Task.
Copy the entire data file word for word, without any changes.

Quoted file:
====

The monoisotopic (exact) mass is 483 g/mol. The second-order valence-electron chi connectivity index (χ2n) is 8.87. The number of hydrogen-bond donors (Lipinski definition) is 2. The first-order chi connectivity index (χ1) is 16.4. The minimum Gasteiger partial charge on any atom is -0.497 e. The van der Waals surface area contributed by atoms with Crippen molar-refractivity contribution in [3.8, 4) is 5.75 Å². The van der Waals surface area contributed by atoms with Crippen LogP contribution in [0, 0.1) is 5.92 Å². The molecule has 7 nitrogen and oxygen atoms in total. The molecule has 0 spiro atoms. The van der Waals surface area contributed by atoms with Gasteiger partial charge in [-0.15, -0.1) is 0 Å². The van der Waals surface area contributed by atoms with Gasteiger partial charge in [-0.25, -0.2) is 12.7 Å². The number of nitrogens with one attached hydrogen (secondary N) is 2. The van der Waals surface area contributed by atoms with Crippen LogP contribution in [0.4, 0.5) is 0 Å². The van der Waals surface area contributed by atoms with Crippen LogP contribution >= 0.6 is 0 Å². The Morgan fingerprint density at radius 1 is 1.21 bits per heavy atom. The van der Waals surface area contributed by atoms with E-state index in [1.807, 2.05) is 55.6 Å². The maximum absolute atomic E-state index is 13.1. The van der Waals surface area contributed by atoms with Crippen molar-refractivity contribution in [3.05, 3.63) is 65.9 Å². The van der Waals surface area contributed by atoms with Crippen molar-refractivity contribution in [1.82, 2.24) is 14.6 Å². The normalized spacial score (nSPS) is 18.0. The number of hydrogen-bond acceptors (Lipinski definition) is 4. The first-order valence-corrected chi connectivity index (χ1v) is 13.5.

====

The monoisotopic (exact) mass is 483 g/mol. The second-order valence-electron chi connectivity index (χ2n) is 8.87. The number of hydrogen-bond donors (Lipinski definition) is 2. The first-order chi connectivity index (χ1) is 16.4. The minimum Gasteiger partial charge on any atom is -0.497 e. The van der Waals surface area contributed by atoms with Crippen molar-refractivity contribution in [3.8, 4) is 5.75 Å². The van der Waals surface area contributed by atoms with Crippen LogP contribution in [0, 0.1) is 5.92 Å². The molecule has 7 nitrogen and oxygen atoms in total. The molecule has 0 spiro atoms. The van der Waals surface area contributed by atoms with Gasteiger partial charge in [-0.15, -0.1) is 0 Å². The van der Waals surface area contributed by atoms with Gasteiger partial charge in [-0.25, -0.2) is 12.7 Å². The number of nitrogens with one attached hydrogen (secondary N) is 2. The van der Waals surface area contributed by atoms with Crippen LogP contribution in [0.4, 0.5) is 0 Å². The van der Waals surface area contributed by atoms with Crippen LogP contribution >= 0.6 is 0 Å². The Morgan fingerprint density at radius 1 is 1.21 bits per heavy atom. The van der Waals surface area contributed by atoms with E-state index in [1.807, 2.05) is 55.6 Å². The maximum absolute atomic E-state index is 13.1. The van der Waals surface area contributed by atoms with Crippen molar-refractivity contribution in [3.05, 3.63) is 65.9 Å². The van der Waals surface area contributed by atoms with Crippen molar-refractivity contribution in [1.82, 2.24) is 14.6 Å². The normalized spacial score (nSPS) is 18.0. The number of hydrogen-bond acceptors (Lipinski definition) is 4. The first-order valence-corrected chi connectivity index (χ1v) is 13.5.